Prickly pear tunas, on the other hand, taste like the love child of watermelon and bubble gum. They’re more time-consuming and problematic to harvest and process than loquats, but what good is quarantine without projects? I use tongs to pick the fruit, but heavy gloves also work. Northern California-based forager, chef and author Hank Shaw provides detailed instructions for harvesting, removing the hair-like spines and making prickly pear puree or juice on his “Honest Food” blog.
At El Alma, owner Carlos Rivero and executive chef Alma Alcocer (from La Paz, Bolivia, and Mexico City, respectively) grew up eating tunas and they love using them at their restaurants, which includes El Chile. “It’s true they’re not friendly fruit,” says Alcocer, “but they’re truly delicious. As a child, we’d find them sold at open-air markets already cleaned and bagged with lime and chile powder.”
Adds Rivero, “I used to get in trouble when I was little, because I could never wait for my mom to peel them, and I’d end up with little spines in my fingers, which is how I got busted.” El Alma is open for curbside pick-up, and a popular item is their frozen prickly pear margarita. “We only have a small menu at the moment, and we wanted to fill it with items our guests don’t have easy access to otherwise,” says Alcocer. “Hopefully, those margaritas are helping to make people a little happier.”
Loquat Gin Fizz
Loquat leaf tea has been used for centuries as a medicinal, but it also imparts an herbal quality to cocktails when used as a syrup. Note that the leaves require several days drying time before making the tea, so plan accordingly.
2 loquats, ends trimmed, halved and seeds removed
1 egg white
1-ounce Yakult (available at HEB)
1/4 ounce fresh lemon juice
Enough ice cubes to fill ½ cocktail shaker (do not use crushed ice, which will overly dilute drink)
Scant 3/4 ounce loquat leaf tea syrup (recipe below)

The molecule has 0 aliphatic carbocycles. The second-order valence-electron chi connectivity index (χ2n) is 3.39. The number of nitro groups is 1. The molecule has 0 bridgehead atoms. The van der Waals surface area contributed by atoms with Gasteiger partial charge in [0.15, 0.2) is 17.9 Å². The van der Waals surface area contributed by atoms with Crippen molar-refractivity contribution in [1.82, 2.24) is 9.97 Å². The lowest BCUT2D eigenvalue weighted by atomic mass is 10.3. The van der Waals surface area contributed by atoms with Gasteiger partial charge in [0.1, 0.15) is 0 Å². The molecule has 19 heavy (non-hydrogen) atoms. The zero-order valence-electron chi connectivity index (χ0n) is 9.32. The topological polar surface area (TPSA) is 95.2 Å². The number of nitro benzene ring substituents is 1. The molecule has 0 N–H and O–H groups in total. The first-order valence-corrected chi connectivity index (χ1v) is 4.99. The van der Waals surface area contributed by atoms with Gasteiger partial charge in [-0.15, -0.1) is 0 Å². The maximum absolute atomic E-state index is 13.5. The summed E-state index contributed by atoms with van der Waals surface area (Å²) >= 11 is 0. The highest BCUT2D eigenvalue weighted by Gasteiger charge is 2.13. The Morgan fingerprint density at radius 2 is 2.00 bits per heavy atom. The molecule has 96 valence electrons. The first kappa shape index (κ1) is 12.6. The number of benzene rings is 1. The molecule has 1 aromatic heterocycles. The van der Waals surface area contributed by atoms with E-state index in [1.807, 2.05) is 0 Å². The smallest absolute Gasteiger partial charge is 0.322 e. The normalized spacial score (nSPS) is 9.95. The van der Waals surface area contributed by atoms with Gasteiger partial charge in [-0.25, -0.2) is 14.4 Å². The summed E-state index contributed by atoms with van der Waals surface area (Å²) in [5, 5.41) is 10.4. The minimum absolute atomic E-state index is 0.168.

2 ounces Waterloo Old Yaupon Gin
Add the loquats to tumbler of a cocktail shaker and muddle them. Add egg white, Yakult, lemon juice, loquat leaf tea and gin to tumbler and shake for 15 seconds. Add ice and shake an additional 15 seconds. Strain into a Collins glass and top with soda water. Serve with a straw. Makes one drink.
Loquat Leaf Tea Syrup
Harvest a handful of leaves and scrape the fuzz from the bottom halves with your nail or the side of a spoon. Dry leaves for several days, fold in half and remove the central veins and stems. Steep leaves in hot water for five minutes, or until tea has developed a golden hue. Discard leaves and make a simple syrup by adding an equal amount of sugar to the tea. Heat to dissolve sugar and store in a container with tight lid in the refrigerator.
Prickly Pear Margarita
from Alma Alcocer at El Alma
To amp up their frozen margaritas, Alcocer infuses the prickly pear puree with tequila overnight, using a ratio of 1:1, but the addition is equally delicious when the cocktail is served on the rocks. “Tunas are so juicy and refreshing, so you can see how they translate into the perfect cocktail,” she says. “Combined with lime and an herbaceous tequila, it balances out the sweet fruit, especially if you use salt or chile power on the rim of the glass.”
1 1/2 ounces silver tequila; El Alma uses El Jimador
1/4 ounce fresh lemon juice
1-ounce tequila-infused prickly pear puree
1 1/2 ounces fresh lime juice
Salt, for rimming (El Alma uses a house blend of chile, sea salt, tamarind, sugar, and spices)
Combine all ingredients in cocktail shaker half-filled with ice cubes.
Strain and shake over fresh ice into a salted Margarita or Old-Fashioned glass. Makes one drink.